U.S. Tax Court: Treaty provisions do not allow foreign tax credit offset against net investment income tax

An opinion concerning a foreign tax credit offset against net investment income tax

An opinion concerning a foreign tax credit offset against net investment income tax

The U.S. Tax Court today issued an opinion holding that a taxpayer was not entitled to apply a foreign tax credit against her net investment income tax liability and rejected her claim that certain treaty provisions allowed the offset. 

The case is: Toulouse v. Commissioner, 157 T.C. No. 4 (August 16, 2021). Read the Tax Court’s opinion [PDF 91 KB]

Summary

The taxpayer (a U.S. citizen residing in a foreign country) filed a federal income tax return for 2013 claiming a carryover of her foreign tax credit for the taxes that she paid to France and Italy in prior years to offset the net investment income tax imposed under section 1411 for 2013.

The IRS assessed the net investment income tax (determined without the credit claimed by the taxpayer) as a math error and also assessed an addition to tax for a failure to pay a tax shown on a return.

The taxpayer did not pay the assessed amount, and the IRS issued notices of an intent to levy and a federal tax lien. The taxpayer filed a request for a collection review hearing and after the hearing, the IRS issued a notice of determination sustaining only the levy notice.

The taxpayer conceded that the statute does not allow a foreign tax credit against the net investment income tax under section 1411, but contended that treaty provisions (Article 24(2)(a) of the United States-France income tax treaty and Article 23(2)(a) of the United States-Italy income tax treaty) established independent bases for the credit as claimed.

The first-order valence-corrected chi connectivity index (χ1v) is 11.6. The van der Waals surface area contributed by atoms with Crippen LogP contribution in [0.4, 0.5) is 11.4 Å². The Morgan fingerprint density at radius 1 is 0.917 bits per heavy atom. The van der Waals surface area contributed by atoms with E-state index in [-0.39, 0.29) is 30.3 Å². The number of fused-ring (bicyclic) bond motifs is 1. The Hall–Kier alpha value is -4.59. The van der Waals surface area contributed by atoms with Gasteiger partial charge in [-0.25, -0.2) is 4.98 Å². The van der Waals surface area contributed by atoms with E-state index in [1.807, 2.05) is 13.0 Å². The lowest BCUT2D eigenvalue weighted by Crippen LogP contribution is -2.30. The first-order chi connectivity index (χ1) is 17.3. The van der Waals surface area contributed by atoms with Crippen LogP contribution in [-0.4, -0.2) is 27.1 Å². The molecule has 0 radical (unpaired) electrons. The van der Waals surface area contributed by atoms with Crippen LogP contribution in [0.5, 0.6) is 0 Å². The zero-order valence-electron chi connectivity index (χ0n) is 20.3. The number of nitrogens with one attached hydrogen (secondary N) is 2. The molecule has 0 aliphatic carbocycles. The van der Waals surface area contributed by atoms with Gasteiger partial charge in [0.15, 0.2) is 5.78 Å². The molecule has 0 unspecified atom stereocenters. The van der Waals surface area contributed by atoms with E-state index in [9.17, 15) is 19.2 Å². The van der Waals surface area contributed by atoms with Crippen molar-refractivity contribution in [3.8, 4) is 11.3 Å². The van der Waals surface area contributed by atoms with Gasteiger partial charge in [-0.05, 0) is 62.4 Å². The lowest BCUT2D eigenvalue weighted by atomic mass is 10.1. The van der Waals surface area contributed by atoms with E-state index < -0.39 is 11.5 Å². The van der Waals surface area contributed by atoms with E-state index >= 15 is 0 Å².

Before the Tax Court, the parties filed cross-motions for summary judgment.

The Tax Court today issued an opinion denying the taxpayer’s motion for summary judgment and held that the taxpayer was not entitled to use a foreign tax credit to offset the net investment income tax under section 1411 tax pursuant to the articles of the income tax treaties with France and Italy. The Tax Court noted that, under section 901, a foreign tax credit can only be claimed against taxes imposed under Chapter 1 of the Internal Revenue Code; that there is no Code provision for applying a foreign tax credit against the net investment income tax (which is imposed under Chapter 2A); and that the treaties in question do not provide an independent basis for such a credit.

The court, however, found there were unresolved disputes of material fact with respect to the taxpayer’s liability for the penalty assessed under section 6651(a)(2).

 

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